Its a Big, Fat, Corporate Rock World
Photo by Jeanne RicePART 1 Well, it's official: we've lost the fight to keep our culture. The cynical, old-school punk rocker inside us is truly revolted that this year's Warped Tour (which is eschewing OC in favor of the Los Angeles Memorial Coliseum) is being sponsored by none other than—get this—Target. Wahiawa-?Target? Warped Tour? But the reality, though, is that the bargain-hunting homebodies we are love filling our baskets with Target goodies—or, Tar-zhay, as we pronounce it—whilst showing off our new stainless-steel shower caddy. The deal might at first seem very not-cool, but you gotta admit, there's nothing un-cool about finding quality merchandise at low, low prices. It's actually a perfect pairing —every time I'm at Target, I see a guy or two sporting green hair, a Vandals T-shirt, and a perplexed look on his face as he weighs the differences between Tide and Surf detergents. Besides, these megafests don't fund themselves, y'know, just like a punker's dirty laundry won't get clean in its own mosh-pit stank. Target has been marketing to younger buyers for the past five years, licensing such brands as Mossimo, so the Big Red Circles planted on the Warped Tour shouldn't come as such a shock. What are we losing? Nothing, really. The Vans Warped Tour Presented by Target Stores (the official name—catchy, isn't it?) is not an underground punk festival—it's a slickly packaged rebellion parents can buy for their kids. The surf, skate, snowboarding, hard-punkin' crowd started making money a long time ago and reveled in it. I'm not blaming Target for co-opting our culture; that's been happening since way before Nirvana made the world cool again. We now live in a society that uses old Stooges songs to sell beer. I'll be glad to see safety-pinned 15-year-olds with Exploited patches on their jackets leave the—what was that thing called again?—Vans Warped Tour Presented by Target Stores, eager to know more about the Streetwalkin' Cheetahs. And what's so wrong with that? (Arrissia Owen)
PART 2 There we were last summer at the No Doubt show, grousing over the fact that our LowballAss asses were firmly planted in the newly corporatized environs of the Amphitheater Formerly Known as Irvine Meadows, when singer A. Jay Popoff of opening band Lit stepped up to the mic and blurted that he was "gonna leave for a shot of Jgermeister." "Well now, wasn't that a bit of gratuitous ass-kissing," we thought, since the German liquor company is one of Lit's major sponsors (the OC-bred band also has a plugging deal with 1-800-COLLECT). So it's a pretty cozy relationship, all right, but until we did South By Southwest a couple of weeks back, we hadn't fully realized just how cozy Jgermeister requires their bands to be—really, we're talking some serious foreplay here. "Can you party like a rock star?" asked a flier being distributed at the Jgermeister booth during the Austin, Texas, confab's trade show. "Since 1994, Jgermeister has added music to its act by sponsoring bands. From local acts to national acts, Jgermeister bands help spread the word about Jgermeister. We are proud of our bands, many of whom we have watched grow and graduate from their mothers' basements to local bars and national arenas. How does Jgermeister sponsor a band? Well, once we decide we dig their scene [italics ours—love that oh-so-hip retro lingo!], we supply them with giveaway items where legal. Items are branded with the Jgermeister logo and the name of the band. From posters to guitar picks, T-shirts to hats, we cover our bands. In return, we simply ask for a little love . . . mentioning Jgermeister between and during sets, imbibing a shot onstage, hanging a few banners, or wearing a T-shirt." Sigh. Really, playing in corporate-named venues and going on corporate-named concert tours is one thing, but having to plug a brand-name product from the stage is a whole new puddle o' sick (speaking of puddles o' sick, another of Jgermeister's pet bands is a combo called Ants Marching, a Dave Matthews Band "tribute" band). Lit have a new album due out later this year, and the question simmering on the back burner of our minds isn't really if the music will be any good—it's what companies Lit will be representing on the next go-round. Really, kids—there is such a thing as too much exposure. (Rich Kane)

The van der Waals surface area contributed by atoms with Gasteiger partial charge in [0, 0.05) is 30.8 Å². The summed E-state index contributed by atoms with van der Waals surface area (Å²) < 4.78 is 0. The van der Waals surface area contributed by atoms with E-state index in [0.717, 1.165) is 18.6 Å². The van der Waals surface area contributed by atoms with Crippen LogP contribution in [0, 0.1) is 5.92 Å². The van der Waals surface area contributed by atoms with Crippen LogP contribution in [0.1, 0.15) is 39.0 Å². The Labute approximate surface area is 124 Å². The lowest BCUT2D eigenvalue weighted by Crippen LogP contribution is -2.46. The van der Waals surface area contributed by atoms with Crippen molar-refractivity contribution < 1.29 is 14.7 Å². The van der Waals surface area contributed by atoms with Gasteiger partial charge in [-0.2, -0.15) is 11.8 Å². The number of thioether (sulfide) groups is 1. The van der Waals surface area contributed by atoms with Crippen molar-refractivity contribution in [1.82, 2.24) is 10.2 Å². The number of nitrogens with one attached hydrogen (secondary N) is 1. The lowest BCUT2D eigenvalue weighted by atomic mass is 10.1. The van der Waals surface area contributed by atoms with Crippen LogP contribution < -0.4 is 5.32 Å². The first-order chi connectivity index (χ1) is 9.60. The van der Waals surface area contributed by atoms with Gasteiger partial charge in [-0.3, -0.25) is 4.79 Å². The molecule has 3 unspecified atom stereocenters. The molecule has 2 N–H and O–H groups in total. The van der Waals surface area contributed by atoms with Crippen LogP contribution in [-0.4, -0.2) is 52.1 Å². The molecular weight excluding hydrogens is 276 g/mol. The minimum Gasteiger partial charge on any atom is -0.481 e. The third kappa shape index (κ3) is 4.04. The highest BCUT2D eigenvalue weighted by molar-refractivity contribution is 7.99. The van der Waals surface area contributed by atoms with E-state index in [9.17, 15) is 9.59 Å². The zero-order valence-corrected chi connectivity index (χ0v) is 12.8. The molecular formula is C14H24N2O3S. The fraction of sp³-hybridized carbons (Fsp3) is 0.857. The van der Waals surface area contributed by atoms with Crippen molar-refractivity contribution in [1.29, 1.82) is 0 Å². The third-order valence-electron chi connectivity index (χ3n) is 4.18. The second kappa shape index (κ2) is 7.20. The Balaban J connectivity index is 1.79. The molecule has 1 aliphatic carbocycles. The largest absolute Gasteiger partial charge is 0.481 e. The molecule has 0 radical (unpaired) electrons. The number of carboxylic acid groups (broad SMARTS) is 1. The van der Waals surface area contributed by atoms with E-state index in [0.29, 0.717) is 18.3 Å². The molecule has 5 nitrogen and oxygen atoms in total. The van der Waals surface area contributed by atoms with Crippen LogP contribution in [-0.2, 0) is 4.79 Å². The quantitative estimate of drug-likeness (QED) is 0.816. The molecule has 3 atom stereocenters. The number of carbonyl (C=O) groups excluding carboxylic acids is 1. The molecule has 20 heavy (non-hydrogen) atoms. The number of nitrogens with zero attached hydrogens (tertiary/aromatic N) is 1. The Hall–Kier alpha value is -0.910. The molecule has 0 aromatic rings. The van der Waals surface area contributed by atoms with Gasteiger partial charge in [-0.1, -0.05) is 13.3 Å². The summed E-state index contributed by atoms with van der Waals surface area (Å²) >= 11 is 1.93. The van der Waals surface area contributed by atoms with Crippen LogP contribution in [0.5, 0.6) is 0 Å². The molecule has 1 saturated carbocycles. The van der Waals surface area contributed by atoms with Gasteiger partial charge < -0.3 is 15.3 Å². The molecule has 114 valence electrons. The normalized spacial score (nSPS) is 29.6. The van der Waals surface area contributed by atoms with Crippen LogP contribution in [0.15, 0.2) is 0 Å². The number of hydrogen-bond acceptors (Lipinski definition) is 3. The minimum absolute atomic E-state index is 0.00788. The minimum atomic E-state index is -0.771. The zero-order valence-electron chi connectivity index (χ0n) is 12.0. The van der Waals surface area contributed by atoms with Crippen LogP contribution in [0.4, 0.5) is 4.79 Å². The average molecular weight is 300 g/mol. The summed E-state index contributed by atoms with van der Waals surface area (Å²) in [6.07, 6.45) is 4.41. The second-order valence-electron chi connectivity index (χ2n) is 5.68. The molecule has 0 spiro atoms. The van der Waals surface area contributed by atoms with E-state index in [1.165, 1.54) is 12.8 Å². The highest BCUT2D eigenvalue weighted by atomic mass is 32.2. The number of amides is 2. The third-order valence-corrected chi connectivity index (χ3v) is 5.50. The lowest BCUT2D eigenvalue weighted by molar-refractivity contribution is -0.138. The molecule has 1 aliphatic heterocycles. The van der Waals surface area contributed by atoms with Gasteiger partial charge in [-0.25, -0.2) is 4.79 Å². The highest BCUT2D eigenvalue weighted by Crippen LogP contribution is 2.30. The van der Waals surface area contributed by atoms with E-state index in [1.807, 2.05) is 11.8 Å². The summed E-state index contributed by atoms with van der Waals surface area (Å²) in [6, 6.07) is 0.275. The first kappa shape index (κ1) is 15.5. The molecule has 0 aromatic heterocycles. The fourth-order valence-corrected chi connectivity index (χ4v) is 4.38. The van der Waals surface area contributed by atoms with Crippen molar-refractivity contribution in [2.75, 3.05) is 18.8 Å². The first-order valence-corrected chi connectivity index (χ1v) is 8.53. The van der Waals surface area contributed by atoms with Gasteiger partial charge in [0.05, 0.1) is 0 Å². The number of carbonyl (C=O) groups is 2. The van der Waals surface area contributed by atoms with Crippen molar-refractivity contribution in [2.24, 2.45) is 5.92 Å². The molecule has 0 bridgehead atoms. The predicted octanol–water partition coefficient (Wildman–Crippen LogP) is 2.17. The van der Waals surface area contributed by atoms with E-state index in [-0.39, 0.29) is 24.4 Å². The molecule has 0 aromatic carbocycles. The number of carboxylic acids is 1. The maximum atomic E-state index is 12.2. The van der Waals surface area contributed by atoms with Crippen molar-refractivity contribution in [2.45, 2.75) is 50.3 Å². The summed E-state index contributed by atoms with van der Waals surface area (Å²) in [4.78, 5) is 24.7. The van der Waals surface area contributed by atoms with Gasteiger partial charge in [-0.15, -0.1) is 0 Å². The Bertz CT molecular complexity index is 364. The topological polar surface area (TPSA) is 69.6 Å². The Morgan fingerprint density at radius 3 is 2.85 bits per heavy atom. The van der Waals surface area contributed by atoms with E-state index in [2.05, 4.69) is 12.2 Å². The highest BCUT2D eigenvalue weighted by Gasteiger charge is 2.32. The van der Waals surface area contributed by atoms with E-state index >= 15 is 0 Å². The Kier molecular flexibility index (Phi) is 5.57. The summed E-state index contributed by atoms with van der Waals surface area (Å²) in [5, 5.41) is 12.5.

PART 3 Styx! Bad Company! Billy Squier! Joe Stark, whoever the hell Joe Stark is! That's the lineup scheduled for June 6 at the Amphitheater Formerly Known as Irvine Meadows, which, as summit meetings of corporate bands and corporate arenas goes, looks to be this summer's Yalta. But what struck us most was that a portion of this bill's ticket sales will go to benefit the Rock & Roll Hall of Fame and Museum, the relatively new Mistake By the Lake in Cleveland, Ohio, that nobody ever goes to. Since none of these bands has a prayer of getting voted into the hall on artistic merit, might the benefit be their way of paying a tithe to ensure their rock canonization? We're just asking! Then again, if Billy Joel can get voted into the hall, anything's possible. . . . The Styx/Bad Company show aside, are you getting all hyped up for this year's summer season at the Amphitheater Formerly Known as Irvine Meadows (okay, okay, Verizon Wireless) yet? Well, better make sure you take the right offramp. SFX, the self-proclaimed "world's largest producer and marketer of live entertainment," has announced that the name of its newest outdoor amphitheater—scheduled to open in May near San Antonio, Texas—will be called . . . Verizon Wireless Amphitheater. So if you start seeing longhorn cattle and a noticeable lack of cars with surfboards strapped on top, that's a pretty good sign you need to flip a U-turn and drive west for 20 hours. (RK)
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